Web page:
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jdub

Newbie Javascript question

4 posts in this topic

So I have this javascript code:

 

var sim = new function()
{
...
...
...
this.Tick = function () 
	{
		var currTime = Date.now();
		var elapsedMS = currTime - this.lastUpdateTime;

		this.Update(elapsedMS);
		this.Render();

		this.lastUpdateTime = currTime;
	};

this.Run = function()
	{
		this.tickIntervalId = setInterval(this.Tick, 1000/60); //Update at 60 fps
	};

Getting the following error: Uncaught ReferenceError: Update is not defined.

Anybody know what's causing this?

 

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The problem is right there in the error message: You are calling 

this.Update(elapsedMS);

 

in your this.Tick function, but you have not defined an Update function anywhere.

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Oops.  I realized that I only posted part of the code I have.  Here is more relevant code:

 

//create singleton class
var sim = new function()
{
...
this.Run = function()
	{
		this.tickIntervalId = setInterval(this.Tick, 1000/60); //Update at 60 fps
	};
...

this.Update = function (elapsedMS) {
		
	  for (var i = 0; i < nodeArr.length; i++) {
		nodeArr[i].Update();
	  }
	};
...
this.Tick = function () 
	{
		var currTime = Date.now();
		var elapsedMS = currTime - this.lastUpdateTime;

		this.Update(elapsedMS);
		this.Render();

		this.lastUpdateTime = currTime;
	};
};

sim.Run();
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In JavaScript functions don't really have a "context" associated statically with them, it is evaluated dynamically .. setTimeout and setInterval basically "reset" the context and your call to "this.Tick" doesn't know what "this" is.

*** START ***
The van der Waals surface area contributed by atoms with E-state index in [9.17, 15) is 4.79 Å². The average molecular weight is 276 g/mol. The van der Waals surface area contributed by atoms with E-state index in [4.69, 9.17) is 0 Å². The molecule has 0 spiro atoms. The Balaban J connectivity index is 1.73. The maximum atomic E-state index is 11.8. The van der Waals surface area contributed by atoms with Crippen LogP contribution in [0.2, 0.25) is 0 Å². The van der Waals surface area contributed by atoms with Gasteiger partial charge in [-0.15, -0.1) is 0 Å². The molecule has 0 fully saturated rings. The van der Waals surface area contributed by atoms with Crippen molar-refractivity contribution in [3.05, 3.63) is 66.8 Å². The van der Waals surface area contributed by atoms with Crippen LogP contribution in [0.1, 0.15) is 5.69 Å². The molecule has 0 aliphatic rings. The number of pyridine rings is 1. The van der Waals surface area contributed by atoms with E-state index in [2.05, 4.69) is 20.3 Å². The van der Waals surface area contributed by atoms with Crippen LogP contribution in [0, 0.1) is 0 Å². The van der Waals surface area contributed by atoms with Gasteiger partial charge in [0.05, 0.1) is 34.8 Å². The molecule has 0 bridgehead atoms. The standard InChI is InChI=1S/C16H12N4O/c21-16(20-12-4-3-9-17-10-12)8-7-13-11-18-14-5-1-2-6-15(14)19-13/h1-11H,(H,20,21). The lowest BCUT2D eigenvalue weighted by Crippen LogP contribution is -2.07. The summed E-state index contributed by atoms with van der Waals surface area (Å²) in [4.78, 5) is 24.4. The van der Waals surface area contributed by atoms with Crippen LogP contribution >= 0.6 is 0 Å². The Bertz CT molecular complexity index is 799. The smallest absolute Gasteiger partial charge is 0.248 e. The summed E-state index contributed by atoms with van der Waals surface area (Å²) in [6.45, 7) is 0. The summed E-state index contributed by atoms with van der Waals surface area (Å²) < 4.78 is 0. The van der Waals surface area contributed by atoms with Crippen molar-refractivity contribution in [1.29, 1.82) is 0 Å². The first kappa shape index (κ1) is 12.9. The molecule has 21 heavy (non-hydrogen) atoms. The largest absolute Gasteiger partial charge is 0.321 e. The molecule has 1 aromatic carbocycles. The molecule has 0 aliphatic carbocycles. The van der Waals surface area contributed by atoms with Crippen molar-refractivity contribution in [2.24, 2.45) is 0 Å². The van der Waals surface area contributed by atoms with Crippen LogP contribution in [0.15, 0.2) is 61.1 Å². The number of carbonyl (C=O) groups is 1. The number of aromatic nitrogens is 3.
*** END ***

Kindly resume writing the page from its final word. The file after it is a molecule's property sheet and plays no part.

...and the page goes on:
Change 

        this.tickIntervalId = setInterval(this.Tick, 1000/60); //Update at 60 fps
 
To
        this.tickIntervalId = setInterval(function() { this.Tick() }, 1000/60); //Update at 60 fps

To not lose the context
 
Edit: missing parenthesis on "To" -line's call to Tick()
 
Another edit:
Actually, not 100% sure of the "this.Tick()" inside that function either, the only sure-fire way to not lose "this" is to define something like var me = this; on the line above and call me.Tick() instead.
 
I.e.:
 
var me = this;
this.tickIntervalId = setInterval(function() { me.Tick() }, 1000/ 60);
Edited by lietu
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If you are running on chrome, you can simply use the bind function, 

this.tickIntervalId = setInterval(this.Tick.bind(this), 1000/60); //Update at 60 fps

 

or if you are using the popular underscore utility

 

this.tickIntervalId = setInterval(_.bind(this.Tick,this), 1000/60); //Update at 60 fps

 

 

The problem is that your Tick function gets called in a global context. Which means that, the 'this' pointer is the global 'this' which is not what you need. Hence you need to bind the 'this' context so that when the Tick function gets called from a global context, the original 'this' pointer is still saved.

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